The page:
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In the last couple of days, the oft-promised rain has finally arrived. My jacket got moderately damp for both the past two mornings. It cleared by around lunchtime and the walk home was dry. It reminds me of the old joke about a first mate, on hearing that the captain had written in his log, "The first mate was drunk today," wrote in his log, "The captain was sober today."

After the excitement of last week, this week has been a bit of a let down. My computer still has not arrived (despite being supposed to arrive on Tuesday) and, while I have a space to put my equipment, I am waiting for electricians to put in a safety switch. It is very frustrating, to say the least.

Rebecca has started her job, and, while busy, seems to be enjoying it, but apart from odd comments like "Bec was in Edinburgh Monday" I probably won't say too much about her work. She can get her own blog if she wants to communicate to the old country about what she is doing.

Finally, I just thought I'd include a bit of news from the old country (coals to Newcastle, I know). This story appeared recently talking about how the NSW government is considering using Open Source solutions such as Linux. While Microsoft can finance as many TCO studies showing how linux is more expensive, its about as believable as a Coke-funded study showing that water causes more obesity problems. If nothing else, it is democratically irresponsible for any Government to lock itself into proprietary systems. Anyone's proprietary systems. This has the effect of making people without access to the appropriate commercial software 2nd class citizens because they are unable to access Government information. And while we're at it, because of both its security and scalability features, Linux makes far more sense for a huge organisation such as a Government than windows - you don't need to worry about issues such as interoperability between that old Win95 box, the Win98 laptop you have for occasional take-home use, the 2000 desktop the boss uses and the new one with Vista that you are waiting on. You don't need to worry about continued support issues, and you have a much lower concern with viruses.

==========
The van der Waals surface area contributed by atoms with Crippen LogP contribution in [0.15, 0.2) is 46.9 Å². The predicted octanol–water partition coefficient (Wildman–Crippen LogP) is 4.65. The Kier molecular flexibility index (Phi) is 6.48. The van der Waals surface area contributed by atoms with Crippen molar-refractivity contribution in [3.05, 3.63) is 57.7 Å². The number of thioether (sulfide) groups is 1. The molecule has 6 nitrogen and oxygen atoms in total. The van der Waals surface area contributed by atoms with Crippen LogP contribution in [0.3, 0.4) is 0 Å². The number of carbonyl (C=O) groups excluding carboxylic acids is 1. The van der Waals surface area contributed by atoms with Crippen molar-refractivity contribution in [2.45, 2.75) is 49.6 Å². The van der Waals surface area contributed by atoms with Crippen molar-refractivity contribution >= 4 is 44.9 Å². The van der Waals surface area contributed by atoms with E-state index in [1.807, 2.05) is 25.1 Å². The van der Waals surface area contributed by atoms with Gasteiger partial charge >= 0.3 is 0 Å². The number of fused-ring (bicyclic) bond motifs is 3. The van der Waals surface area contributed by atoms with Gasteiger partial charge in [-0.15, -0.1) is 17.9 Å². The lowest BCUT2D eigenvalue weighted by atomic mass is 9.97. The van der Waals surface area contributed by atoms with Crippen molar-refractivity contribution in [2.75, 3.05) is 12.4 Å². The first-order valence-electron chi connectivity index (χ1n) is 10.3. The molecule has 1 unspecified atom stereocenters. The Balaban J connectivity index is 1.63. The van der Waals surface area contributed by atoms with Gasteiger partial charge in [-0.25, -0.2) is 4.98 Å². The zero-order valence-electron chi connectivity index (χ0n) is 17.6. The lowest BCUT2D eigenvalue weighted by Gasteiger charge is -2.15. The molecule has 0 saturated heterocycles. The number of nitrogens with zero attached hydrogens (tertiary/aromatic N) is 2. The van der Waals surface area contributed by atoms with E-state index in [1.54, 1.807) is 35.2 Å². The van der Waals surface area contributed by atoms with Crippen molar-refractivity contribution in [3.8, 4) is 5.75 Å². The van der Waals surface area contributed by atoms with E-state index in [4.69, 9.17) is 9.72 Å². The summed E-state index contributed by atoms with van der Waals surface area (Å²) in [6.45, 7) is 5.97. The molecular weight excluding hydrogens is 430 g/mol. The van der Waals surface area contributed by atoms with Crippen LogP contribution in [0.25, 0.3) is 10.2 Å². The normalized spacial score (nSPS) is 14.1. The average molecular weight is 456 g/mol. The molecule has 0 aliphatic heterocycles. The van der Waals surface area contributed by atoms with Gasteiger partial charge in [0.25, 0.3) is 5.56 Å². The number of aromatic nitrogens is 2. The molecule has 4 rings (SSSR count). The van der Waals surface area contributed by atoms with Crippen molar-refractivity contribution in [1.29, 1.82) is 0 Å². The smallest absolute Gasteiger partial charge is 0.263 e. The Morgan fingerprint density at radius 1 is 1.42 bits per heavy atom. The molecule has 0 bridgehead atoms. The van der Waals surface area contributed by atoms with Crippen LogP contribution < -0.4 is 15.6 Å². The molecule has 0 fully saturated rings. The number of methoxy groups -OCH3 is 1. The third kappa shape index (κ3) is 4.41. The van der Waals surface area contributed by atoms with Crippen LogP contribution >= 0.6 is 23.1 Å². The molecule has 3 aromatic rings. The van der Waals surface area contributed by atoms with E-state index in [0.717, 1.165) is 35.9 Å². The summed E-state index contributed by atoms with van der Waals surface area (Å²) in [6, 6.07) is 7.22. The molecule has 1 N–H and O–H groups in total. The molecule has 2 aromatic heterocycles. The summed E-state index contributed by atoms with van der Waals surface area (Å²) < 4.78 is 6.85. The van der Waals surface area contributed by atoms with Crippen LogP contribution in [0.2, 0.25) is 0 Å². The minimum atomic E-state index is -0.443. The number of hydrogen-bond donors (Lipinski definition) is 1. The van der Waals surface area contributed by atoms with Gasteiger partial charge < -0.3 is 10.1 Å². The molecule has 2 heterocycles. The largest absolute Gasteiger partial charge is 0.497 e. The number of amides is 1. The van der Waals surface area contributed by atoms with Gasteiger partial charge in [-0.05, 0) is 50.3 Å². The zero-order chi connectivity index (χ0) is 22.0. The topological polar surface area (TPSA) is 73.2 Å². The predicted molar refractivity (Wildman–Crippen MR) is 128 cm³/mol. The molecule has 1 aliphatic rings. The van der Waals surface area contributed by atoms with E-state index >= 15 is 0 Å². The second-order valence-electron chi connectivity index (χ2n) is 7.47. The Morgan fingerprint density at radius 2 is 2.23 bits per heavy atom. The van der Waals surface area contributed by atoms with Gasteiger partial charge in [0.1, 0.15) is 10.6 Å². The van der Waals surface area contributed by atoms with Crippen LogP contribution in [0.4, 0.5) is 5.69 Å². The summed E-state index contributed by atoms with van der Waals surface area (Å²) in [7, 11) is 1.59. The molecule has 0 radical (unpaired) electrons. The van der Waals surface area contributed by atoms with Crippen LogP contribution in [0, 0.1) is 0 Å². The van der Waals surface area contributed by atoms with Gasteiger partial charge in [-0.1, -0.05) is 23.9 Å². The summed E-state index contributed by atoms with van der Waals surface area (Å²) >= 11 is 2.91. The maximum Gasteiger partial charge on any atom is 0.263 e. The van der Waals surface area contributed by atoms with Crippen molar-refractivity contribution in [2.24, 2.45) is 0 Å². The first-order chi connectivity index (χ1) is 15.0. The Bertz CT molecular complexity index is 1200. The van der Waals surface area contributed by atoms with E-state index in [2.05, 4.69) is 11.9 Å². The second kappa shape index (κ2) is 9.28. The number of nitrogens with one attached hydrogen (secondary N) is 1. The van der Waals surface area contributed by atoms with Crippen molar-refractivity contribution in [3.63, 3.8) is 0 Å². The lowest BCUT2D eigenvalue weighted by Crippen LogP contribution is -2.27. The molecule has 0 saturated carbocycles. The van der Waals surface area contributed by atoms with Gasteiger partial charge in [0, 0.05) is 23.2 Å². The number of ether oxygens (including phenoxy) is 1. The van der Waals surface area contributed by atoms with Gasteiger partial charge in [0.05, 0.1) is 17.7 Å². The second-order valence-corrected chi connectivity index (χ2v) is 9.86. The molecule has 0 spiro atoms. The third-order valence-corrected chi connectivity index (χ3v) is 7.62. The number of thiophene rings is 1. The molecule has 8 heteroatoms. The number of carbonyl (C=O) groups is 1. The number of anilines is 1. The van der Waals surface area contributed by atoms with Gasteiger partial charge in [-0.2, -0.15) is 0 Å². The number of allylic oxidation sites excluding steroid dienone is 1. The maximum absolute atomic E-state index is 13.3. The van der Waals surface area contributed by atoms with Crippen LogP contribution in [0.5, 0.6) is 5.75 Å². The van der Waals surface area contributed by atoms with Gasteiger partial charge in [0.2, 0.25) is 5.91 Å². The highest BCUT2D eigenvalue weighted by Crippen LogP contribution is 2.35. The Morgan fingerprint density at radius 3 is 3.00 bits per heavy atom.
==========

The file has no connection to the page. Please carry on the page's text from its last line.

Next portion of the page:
Comment from Gillian

Just to cheer you up-the ATO says you should have IE or Netscape to run its software, but in the instructions it also tells you how to use firefox. So they at least are slowly coming round. Unlike the CBA...

I respond

Is it really acceptable for sensitive Government information, such as tax, to be stored on closed proprietary software written, owned and controlled by foreign nationals? The computer I had in my PhD had a security scare a while ago because the company that sold it had installed a backdoor so that they could get in if they needed to, and someone had obtained their password. Think about it: How do we know that m$ or apple don't do it? The answer is that we don't. While this doesn't really make much of a difference to normal users, it is an obscene risk for people charged with the safety and security of the country to be taking. What if the US Government secretly ordered them to do it?

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Recent entries

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"Mark - the first week"

"Mark - part 2"

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My favourite procrastinations

Rev's page

Guido's musings about soccer, politics etc in Australia

The Head Heeb - Jonathan provides a balanced view on various Israeli and (former) colonial states in less developed regions of the world.

The Bladder - a sports satire site. Well worth a look.

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